The Hindu 19.08.2010
“Chennai's urban poverty rate is one of the lowest in country''
— Photo: A.Muralitharan Informative: The quiz contest under way at the SOS Children's Village in East Tambaram.
CHENNAI: Calling for a relook at many of the poverty alleviation programmes of the government, M.Satish Kumar, a professor at Queen's University, Belfast, said here on Tuesday that poverty in the urban landscape was treated as if it did not exist.
According to him, Chennai has done reasonably well in comparison to other cities that have a population in excess of a million. Chennai's urban poverty rate, which stands at 8.7 per cent, is one of the lowest in the country. To provide a comparison, Coimbatore's is 21.9 per cent and Madurai's stands at 17 per cent, while the national average is 27 per cent.
Dr.Kumar, however, said that much more needs to be done and local bodies have to be sufficiently empowered. “They need to have a central role in policy planning. Chennai like many cities has a Master Plan, but there is a huge dissonance between regional and national urban policy planning in India,” he added.
He was speaking on ‘Urbanisation of poverty in Chennai: Myths, facts and challenges', jointly organised by the Association of British Scholars and the TAG Centre as part of the Madras Week celebrations.
Employing the National Sample Survey data to point out to several myths about urban poverty, Dr. Kumar said “Rural migrants no longer constitute the majority of people migrating to Chennai. The trend is moving towards second tier urban cities such as Madurai and Tiruchi.
Also, migrants no longer contribute significantly to the increase in urban population.”
He added that migration itself could become a poverty reduction strategy if urban centres were geared up to act as points of productivity.
In other ‘Madras Week' related programmes on Tuesday, a debate on ‘Social awareness among students in Chennai' was organised for NSS cadets at the Women's Christian College. Of the 11 colleges that participated, the first prize was won by a team from Presidency College.
In a talk ‘Kovil Suvargal Pesinaal' at the Roja Muthiah Library, Pradeep Chakravarthy spoke about the societal and cultural landscape during the reign of the Cholas.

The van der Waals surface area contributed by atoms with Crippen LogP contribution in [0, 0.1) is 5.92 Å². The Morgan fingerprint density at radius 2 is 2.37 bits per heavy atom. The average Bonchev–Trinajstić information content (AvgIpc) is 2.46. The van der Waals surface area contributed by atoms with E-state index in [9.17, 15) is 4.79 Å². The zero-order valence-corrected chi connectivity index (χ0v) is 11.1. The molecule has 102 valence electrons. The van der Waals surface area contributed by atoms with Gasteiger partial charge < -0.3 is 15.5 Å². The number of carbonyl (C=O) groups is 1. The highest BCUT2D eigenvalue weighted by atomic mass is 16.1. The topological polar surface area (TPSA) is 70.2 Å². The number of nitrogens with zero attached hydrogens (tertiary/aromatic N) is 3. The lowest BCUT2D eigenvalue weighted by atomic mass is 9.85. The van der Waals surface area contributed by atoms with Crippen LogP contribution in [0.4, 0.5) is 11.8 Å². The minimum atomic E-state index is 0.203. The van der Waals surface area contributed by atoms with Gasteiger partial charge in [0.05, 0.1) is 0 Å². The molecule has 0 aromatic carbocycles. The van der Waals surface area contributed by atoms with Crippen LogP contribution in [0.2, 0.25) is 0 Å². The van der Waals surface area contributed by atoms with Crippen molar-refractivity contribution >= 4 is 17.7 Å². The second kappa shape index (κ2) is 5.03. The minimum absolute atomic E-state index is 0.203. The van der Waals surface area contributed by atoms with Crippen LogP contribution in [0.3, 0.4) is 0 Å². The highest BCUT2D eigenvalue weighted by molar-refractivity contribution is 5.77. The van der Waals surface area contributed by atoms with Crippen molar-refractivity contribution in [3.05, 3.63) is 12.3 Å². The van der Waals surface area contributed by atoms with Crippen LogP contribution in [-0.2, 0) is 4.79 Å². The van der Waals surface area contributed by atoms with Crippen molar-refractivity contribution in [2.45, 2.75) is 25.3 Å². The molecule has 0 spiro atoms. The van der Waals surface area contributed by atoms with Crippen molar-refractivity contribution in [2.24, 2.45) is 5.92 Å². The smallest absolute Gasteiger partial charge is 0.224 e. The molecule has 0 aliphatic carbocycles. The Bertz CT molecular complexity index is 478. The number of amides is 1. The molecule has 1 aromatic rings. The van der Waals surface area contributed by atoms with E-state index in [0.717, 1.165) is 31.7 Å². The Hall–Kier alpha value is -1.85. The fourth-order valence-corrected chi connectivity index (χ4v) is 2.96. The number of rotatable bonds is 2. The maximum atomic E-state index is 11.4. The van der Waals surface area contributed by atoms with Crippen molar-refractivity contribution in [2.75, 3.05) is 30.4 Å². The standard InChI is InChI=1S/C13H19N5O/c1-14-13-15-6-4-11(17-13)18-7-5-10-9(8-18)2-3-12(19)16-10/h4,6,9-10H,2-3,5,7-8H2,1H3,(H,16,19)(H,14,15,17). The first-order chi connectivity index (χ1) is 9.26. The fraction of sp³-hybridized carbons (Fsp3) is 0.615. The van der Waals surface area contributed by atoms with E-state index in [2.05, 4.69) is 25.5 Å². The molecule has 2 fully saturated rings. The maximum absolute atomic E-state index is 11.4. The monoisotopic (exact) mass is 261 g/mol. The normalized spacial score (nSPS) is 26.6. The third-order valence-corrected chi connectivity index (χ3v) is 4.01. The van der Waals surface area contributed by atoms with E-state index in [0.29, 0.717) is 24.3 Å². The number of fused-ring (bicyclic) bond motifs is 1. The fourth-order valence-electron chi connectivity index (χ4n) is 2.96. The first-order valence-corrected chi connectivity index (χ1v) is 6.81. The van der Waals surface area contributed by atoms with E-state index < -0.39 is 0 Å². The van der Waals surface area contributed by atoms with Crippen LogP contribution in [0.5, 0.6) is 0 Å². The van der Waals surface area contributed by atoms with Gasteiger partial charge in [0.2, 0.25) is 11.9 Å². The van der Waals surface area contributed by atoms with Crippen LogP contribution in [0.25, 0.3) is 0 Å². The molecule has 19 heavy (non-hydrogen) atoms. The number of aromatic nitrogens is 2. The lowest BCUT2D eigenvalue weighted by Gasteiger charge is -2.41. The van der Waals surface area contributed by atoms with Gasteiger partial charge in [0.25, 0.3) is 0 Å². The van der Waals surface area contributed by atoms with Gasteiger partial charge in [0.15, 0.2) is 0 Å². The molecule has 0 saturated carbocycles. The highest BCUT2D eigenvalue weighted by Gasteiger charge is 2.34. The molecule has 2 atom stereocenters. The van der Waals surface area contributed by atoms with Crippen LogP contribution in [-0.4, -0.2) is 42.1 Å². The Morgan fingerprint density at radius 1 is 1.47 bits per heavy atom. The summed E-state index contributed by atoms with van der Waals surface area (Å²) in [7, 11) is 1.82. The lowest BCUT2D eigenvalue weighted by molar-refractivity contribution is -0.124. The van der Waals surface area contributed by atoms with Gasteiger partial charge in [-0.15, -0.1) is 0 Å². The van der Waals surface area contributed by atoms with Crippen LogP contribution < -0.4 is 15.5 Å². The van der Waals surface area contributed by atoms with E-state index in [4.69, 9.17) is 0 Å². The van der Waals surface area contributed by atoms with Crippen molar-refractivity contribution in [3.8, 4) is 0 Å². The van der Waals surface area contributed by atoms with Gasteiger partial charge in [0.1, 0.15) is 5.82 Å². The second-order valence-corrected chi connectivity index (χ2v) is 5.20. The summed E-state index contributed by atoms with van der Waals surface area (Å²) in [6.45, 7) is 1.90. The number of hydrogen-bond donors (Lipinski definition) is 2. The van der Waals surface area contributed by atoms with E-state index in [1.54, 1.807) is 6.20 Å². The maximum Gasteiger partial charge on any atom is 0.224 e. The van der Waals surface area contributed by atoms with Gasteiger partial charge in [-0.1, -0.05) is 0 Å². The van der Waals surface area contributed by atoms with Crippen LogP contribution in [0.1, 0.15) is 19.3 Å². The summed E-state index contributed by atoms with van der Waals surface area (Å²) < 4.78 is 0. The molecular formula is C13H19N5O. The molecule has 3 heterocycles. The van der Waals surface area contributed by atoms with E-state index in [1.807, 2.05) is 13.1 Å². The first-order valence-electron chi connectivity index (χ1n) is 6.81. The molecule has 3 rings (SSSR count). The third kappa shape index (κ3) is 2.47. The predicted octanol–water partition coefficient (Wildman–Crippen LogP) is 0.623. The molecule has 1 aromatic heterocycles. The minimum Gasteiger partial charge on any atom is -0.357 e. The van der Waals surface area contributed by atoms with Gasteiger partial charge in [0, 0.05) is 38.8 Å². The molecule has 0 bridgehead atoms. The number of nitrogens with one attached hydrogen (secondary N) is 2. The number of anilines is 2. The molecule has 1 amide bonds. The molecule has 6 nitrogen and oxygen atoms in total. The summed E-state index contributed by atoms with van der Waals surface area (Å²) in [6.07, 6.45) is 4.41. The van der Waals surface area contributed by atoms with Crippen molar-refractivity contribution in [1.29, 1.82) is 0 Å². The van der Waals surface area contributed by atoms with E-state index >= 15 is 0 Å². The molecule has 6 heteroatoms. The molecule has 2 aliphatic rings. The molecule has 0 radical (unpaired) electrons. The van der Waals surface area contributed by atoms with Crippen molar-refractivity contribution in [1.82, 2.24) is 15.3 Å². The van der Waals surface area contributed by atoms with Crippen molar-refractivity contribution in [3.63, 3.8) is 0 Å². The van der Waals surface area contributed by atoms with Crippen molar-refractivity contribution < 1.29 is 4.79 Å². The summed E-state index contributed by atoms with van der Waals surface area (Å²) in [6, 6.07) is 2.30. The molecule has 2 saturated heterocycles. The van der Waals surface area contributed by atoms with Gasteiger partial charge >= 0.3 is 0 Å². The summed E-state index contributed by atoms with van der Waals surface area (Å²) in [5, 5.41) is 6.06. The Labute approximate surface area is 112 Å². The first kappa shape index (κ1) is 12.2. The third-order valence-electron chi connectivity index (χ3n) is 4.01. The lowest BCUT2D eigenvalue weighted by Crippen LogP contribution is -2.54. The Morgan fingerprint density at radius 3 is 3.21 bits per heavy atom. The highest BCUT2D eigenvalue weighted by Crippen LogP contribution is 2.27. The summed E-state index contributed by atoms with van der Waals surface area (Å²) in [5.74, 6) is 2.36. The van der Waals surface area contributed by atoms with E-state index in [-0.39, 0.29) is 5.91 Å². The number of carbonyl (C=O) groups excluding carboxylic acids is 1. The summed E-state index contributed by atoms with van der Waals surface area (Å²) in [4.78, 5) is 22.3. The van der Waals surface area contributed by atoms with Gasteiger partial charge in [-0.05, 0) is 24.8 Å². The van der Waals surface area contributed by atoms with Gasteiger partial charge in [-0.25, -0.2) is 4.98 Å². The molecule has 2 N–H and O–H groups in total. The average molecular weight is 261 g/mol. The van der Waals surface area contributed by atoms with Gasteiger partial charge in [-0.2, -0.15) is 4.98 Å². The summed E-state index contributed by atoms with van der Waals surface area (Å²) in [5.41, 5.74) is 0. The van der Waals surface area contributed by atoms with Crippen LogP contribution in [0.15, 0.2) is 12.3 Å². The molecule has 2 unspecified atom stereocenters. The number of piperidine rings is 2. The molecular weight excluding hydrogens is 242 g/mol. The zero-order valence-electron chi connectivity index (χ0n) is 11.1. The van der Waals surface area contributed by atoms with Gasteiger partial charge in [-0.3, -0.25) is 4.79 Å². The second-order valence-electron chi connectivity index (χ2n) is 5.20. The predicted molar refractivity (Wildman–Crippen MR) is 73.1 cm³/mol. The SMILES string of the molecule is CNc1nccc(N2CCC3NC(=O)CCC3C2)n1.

Earlier in the day, a heritage walk on the Marina beach led by Major (Retd.) V.Raghavan was organised by the Asan Memorial Senior Secondary School.
Quiz on Madras
A quiz on Madras, its history, landmark buildings and food for students of a few schools in Tambaram turned out to be informative and entertaining as well.
It was informative as the children were exposed to notable personalities and importance of landmarks such as Ice House and Ripon Building and entertaining, as children came up with wild guesses that ended up in peels of laughter among their team mates, other students and their teachers as well. SOS Children's Village commenced its ‘Madras Week' celebrations at its Chatnath Homes in Professors's Colony, East Tambaram, from Monday.
The opening day saw a project on Tambaram with models of railway station, educational institutions, Air Force Station, important roads and places of worship on display. On Tuesday, R.Jayabalan, Additional Director, SOS Children's Villages welcomed the students of Jaigopal Garodia National Higher Secondary School, Sita Devi Garodia Hindu Vidyalaya, Zion and St. Mary's Higher Secondary Schools who had come to take part in the quiz. There were five teams (two from Jaigopal) and the first three rounds were dedicated to Tambaram.
A total of 55 questions were asked and the team from Zion school won the event followed by St. Mary's and Jaigopal Garodia.